When my son brought home The Last Kids on Earth by Max Brallier, I called dibs. Luckily, I won the rock, paper, scissors match and I got to read the book first. I already reviewed the book a few weeks ago, but was super jazzed to have Max join us on “The Writer’s Block.”


Middle Grade Mafia: I see you have written a variety of books, did you always have the writing bug?

Max Brallier: Not always. From an early age, I knew I wanted to do something creative. But I didn’t know if that was write comics, work on movies, draw stuff. I really wasn’t sure. But I loved adventure stories. I didn’t start writing creatively, really, until I was in college. I did some movie stuff in college, too, but it always had to involve other people. I hated that. I’d write a movie script, but then you’d have to find someone to make it and ask all your friends for favors and I was just too shy and awkward for that. But when you write a book and you get to the end – the book’s done! I like that part.

MGM: Several of your titles are licensed properties (Regular Show, Adventure Time, etc.), how did you get involved with these books?

MB: After college, I got a job in book publishing. I was able to meet editors and publishers and agents and all sorts of people. So I’d basically just beg them for writing jobs – and one of those jobs ended up being an Adventure Time book. I didn’t mess up the project too bad, so I got a few more! It was many years of bugging and harassing people, though. 

MGM: What inspired you to write for The Last Kids on Earth? When did the idea hit you that said “I need to write this book?”

The Last Kids on Earth by Max Brallier

MB: It was a combination of things. I had finished doing some licensed stuff, and was sort of unsure what to do next. I felt stuck. Then my parents sold the house I grew up in and I had to go home, go through all my old toys, my old DVDs, old books, old comics, all that stuff – and in doing that, I had this kind of realization that all the stuff I loved when I was a kid – it was the same stuff I loved now. So I kind of threw it all in a pot: giant monsters, zombies, cool vehicles, gadgets, buddies, a tree house (I had one when I was a kid) – and the Last Kids on Earth came out. And when I started writing it, it came to me really easy compared to the other stuff I had been working on – so I felt like, y’know, this is what I should be writing.

MGM: The book uses a blend of words and pictures to tell the story, how did you work with  illustrator Douglas Holgate to ensure your vision was expressed?  

MB: People always find it sort of surprising, but I really didn’t work closely with Douglas. My editor showed me his work and said they were thinking about using him – and I immediately said yes, yes, yes, yes. Like, YES. He was so clearly perfect. Then the manuscript went off to him, he illustrated it, and it came back to me, like, almost totally done. I’d see bits in pieces as he was working, tut the character designs, the monster designs, everything – that was all him. It still amazes me that it turned out so perfectly. All that credit goes to Douglas, my editor Leila, and the art director Jim.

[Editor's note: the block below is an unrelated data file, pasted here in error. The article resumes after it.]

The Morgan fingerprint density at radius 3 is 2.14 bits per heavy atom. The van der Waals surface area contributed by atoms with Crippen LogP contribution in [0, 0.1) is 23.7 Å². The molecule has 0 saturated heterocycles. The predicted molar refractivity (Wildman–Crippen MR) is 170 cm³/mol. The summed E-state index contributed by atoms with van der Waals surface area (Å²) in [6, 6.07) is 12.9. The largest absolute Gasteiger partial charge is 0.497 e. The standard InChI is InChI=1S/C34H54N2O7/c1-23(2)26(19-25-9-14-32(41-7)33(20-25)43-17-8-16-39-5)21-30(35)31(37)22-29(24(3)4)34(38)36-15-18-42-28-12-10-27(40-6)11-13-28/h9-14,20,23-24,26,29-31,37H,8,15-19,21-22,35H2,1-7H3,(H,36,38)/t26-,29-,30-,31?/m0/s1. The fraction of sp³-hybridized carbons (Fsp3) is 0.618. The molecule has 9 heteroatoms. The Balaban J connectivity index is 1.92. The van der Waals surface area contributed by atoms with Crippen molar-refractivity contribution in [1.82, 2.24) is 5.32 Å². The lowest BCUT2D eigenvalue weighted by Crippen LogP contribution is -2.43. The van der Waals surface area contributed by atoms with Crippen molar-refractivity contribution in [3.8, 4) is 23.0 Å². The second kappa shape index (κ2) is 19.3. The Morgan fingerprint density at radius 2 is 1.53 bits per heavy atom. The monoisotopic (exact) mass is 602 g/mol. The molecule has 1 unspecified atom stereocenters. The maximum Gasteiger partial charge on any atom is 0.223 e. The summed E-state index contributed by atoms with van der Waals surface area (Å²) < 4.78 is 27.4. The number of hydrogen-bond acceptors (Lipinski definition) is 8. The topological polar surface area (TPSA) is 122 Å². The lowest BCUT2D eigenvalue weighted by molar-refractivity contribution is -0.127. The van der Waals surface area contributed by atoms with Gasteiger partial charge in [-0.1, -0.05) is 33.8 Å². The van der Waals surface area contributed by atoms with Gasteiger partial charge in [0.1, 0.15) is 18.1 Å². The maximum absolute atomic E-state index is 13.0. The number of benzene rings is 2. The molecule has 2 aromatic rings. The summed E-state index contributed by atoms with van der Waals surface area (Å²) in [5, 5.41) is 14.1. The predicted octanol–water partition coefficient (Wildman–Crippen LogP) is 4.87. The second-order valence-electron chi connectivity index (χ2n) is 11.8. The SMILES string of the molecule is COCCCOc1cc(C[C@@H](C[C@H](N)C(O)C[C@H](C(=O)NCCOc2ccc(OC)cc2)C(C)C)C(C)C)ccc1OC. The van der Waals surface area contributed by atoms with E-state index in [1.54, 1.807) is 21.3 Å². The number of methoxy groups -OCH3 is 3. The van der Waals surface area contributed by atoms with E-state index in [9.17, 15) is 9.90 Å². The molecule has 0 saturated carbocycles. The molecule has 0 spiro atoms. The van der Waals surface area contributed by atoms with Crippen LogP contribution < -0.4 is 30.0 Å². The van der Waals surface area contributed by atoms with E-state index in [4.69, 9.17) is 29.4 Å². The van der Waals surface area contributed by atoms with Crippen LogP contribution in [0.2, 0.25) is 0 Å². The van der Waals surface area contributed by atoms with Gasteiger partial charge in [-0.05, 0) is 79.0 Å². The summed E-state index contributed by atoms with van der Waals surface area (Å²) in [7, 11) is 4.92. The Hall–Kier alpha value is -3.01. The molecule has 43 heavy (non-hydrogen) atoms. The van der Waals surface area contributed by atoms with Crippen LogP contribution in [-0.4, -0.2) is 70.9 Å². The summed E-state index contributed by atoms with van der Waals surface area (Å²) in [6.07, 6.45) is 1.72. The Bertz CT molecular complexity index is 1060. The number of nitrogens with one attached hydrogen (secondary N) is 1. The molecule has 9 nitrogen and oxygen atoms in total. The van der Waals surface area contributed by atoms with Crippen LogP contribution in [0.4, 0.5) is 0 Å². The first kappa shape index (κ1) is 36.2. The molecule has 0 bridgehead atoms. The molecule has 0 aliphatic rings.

MGM: You wrote the Eerie Elementary series under the name Jack Chabert, what was the reason for the separation between that series and your other work?

MB: There’s really not a fun or interesting reason (I wish there was!). It was just a moment where I was doing a lot of different series at once, and Eerie Elementary was for a different age and audience, and we felt like it was right to split them up.

MGM: I grew up watching the old monster movies. please share your influences and how they shaped you as an author.

MB: Movies actually influenced me more than books. The big ones were Star Wars, Indiana Jones, James Bond, the Goonies, Labyrinth, the Wizard, King Kong vs Godzilla, Robin Hood, Honey I Shrunk the Kids, the Sandlot – and a million others. Saturday morning cartoons, too – mostly Transformers, G.I. Joe, James Bond Jr. – I loved that stuff. In terms of books, it was a lot of X-Men, Spider-Man, Tin Tin, the Bone series, Calvin & Hobbes, the Hardy Boys, Goosebumps, and some specific things like the first Where’s Waldo, Bart Simpsons’ Guide to Life, and certainly a bunch more that I can’t think of right now.

MGM: What were the last three MG books you’ve read?

MB: Study Hall of Justice, Star Wars: The Scoundrel, the Princess, and the Farmboy, and Caveboy Dave. I was lucky enough to read an early copy of Caveboy Dave – it comes out in November – it’s hilarious.


Thanks to Max for joining us. To learn more about all of his books, visit his website and follow him on Twitter.

To buy this book now, click here!

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